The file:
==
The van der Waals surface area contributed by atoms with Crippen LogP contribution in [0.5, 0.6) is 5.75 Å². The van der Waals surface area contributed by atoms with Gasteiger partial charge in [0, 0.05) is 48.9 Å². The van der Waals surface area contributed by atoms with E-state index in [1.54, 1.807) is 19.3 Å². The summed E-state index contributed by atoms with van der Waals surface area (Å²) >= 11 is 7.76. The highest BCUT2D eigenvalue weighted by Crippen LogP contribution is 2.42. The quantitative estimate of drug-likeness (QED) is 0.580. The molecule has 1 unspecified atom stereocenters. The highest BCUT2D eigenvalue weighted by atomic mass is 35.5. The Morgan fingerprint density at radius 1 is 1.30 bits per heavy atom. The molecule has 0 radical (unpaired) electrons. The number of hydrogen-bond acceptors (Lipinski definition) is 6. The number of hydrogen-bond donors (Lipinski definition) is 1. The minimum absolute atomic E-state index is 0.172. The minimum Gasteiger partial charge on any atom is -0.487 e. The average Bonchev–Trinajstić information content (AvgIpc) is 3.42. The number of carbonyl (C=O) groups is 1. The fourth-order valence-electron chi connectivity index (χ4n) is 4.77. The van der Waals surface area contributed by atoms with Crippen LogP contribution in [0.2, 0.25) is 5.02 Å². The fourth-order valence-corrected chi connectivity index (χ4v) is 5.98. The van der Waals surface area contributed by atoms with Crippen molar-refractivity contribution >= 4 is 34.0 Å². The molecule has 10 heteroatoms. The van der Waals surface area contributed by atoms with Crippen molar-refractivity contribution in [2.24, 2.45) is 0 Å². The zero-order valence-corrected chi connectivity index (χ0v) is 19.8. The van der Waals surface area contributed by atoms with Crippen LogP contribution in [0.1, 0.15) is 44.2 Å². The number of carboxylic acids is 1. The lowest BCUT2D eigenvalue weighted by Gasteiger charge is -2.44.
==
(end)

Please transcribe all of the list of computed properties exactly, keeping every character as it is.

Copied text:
The van der Waals surface area contributed by atoms with Crippen LogP contribution in [0.5, 0.6) is 5.75 Å². The van der Waals surface area contributed by atoms with Gasteiger partial charge in [0, 0.05) is 48.9 Å². The van der Waals surface area contributed by atoms with E-state index in [1.54, 1.807) is 19.3 Å². The summed E-state index contributed by atoms with van der Waals surface area (Å²) >= 11 is 7.76. The highest BCUT2D eigenvalue weighted by Crippen LogP contribution is 2.42. The quantitative estimate of drug-likeness (QED) is 0.580. The molecule has 1 unspecified atom stereocenters. The highest BCUT2D eigenvalue weighted by atomic mass is 35.5. The Morgan fingerprint density at radius 1 is 1.30 bits per heavy atom. The molecule has 0 radical (unpaired) electrons. The number of hydrogen-bond acceptors (Lipinski definition) is 6. The number of hydrogen-bond donors (Lipinski definition) is 1. The minimum absolute atomic E-state index is 0.172. The minimum Gasteiger partial charge on any atom is -0.487 e. The average Bonchev–Trinajstić information content (AvgIpc) is 3.42. The number of carbonyl (C=O) groups is 1. The fourth-order valence-electron chi connectivity index (χ4n) is 4.77. The van der Waals surface area contributed by atoms with Crippen LogP contribution in [0.2, 0.25) is 5.02 Å². The fourth-order valence-corrected chi connectivity index (χ4v) is 5.98. The van der Waals surface area contributed by atoms with Crippen molar-refractivity contribution >= 4 is 34.0 Å². The molecule has 10 heteroatoms. The van der Waals surface area contributed by atoms with Crippen molar-refractivity contribution in [2.24, 2.45) is 0 Å². The zero-order valence-corrected chi connectivity index (χ0v) is 19.8. The van der Waals surface area contributed by atoms with Crippen LogP contribution in [0.1, 0.15) is 44.2 Å². The number of carboxylic acids is 1. The lowest BCUT2D eigenvalue weighted by Gasteiger charge is -2.44.